Portland City Council approves resolution on the rights of Uber drivers

By Don McIntosh

Portland City Council, in a unanimous 5-0 vote May 23, moved forward on a plan to give drivers for app-based transportation companies like Uber and Lyft greater say over their working conditions.

The Oregon AFL-CIO and its largest private sector affiliate, UFCW Local 555, have been calling on City Council to do something for the drivers, who are currently in a legal limbo somewhere between employees and independent contractors.

But an hour before a hearing on the City Council proposal, a group of Lyft drivers held a rally outside City Hall opposing it, and then testified against it. That led to several lively exchanges in which City Commissioners Nick Fish and Chloe Eudaly challenged the resolution’s critics, and spoke in defense of union principles.

“[Uber and Lyft] have unilateral authority to determine our ability to work, and us as drivers have no ability to hold them accountable for their actions,” says driver Owen Christofferson, a supporter of the union-backed group Transportation Fairness Portland.

The resolution in question, co-sponsored by all five City Council members, was part of a package of three items in which the City Council is reviewing its policies on so-called Transportation Network Companies (TNCs) like Uber and Lyft.

Uber, which three years ago entered Portland as a scofflaw and villain, played nice at the May 23 hearing.

“I acknowledge that we have made missteps here,” Uber’s new Northwest general manager Alejandro Chouza told City Council. “Now and in the future, we will conduct our business with integrity, humility and passion for improving the community.”

Uber began operating in Portland in December 2014 in open violation of local taxi ordinances, and even deployed software called Greyball that effectively blocked City enforcement agents from using the Uber app to summon a car.

One of the three items City Council approved May 23 was an ordinance that, among other things, makes Greyball explicitly illegal. Another resolution directs the Portland Bureau of Transportation (PBOT) to study whether TNCs have contributed to greater traffic congestion in Portland.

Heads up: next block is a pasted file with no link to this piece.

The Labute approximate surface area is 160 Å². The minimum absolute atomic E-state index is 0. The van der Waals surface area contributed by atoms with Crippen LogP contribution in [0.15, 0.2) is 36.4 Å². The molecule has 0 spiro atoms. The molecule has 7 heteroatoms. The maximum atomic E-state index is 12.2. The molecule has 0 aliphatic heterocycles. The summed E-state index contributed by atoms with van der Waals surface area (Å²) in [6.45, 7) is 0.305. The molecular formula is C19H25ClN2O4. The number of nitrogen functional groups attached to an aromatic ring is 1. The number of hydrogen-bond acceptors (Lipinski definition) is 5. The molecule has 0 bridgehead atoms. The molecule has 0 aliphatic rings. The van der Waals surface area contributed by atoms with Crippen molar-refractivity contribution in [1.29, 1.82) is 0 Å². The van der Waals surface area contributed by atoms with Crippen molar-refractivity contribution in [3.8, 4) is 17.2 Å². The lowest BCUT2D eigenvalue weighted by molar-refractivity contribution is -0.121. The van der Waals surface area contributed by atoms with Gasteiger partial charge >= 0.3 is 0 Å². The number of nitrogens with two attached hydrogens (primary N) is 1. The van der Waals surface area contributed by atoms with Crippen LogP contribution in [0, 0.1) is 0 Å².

But the resolution that got attention from labor leaders directs PBOT to develop a proposal for a new oversight body focused on “transparent collection and use of data, accessibility, wages, public safety, safety and reliability for passengers, equalizing standards across the for-hire sector, and equitable dispute resolution.” PBOT is supposed to work with stakeholder groups and come back to City Council with such a proposal within six months.

The resolution also directs PBOT to study the issue of taxi and TNC insurance. When Portland City Council legalized TNC operations in 2015, it passed “separate but unequal” regulations imposing more stringent insurance and background check requirements on taxis than on TNCs.

Since then, TNC use in Portland has soared. PBOT officials told City Council that over 10,000 people are driving for Uber and/or Lyft in Portland, providing 300 to 700 rides per hour. That means TNC drivers may now outnumber taxi drivers by about 10 to 1.

At the hearing, Commissioner Nick Fish asked Uber and Lyft representatives point blank if they support the idea of the new oversight body.

“We do support finding a way to accomplish the goals that you’re looking to accomplish, so we will happily work with you to try to find an operational process, understanding what those motivations are,” said Chouza, the Uber general manager.

“We are also open to having creative conversations on how to accomplish these,” said Lyft public policy manager Rena Davis.

“That’s a lot of words,” Fish replied. “Some questions do lend themselves to yes or no.”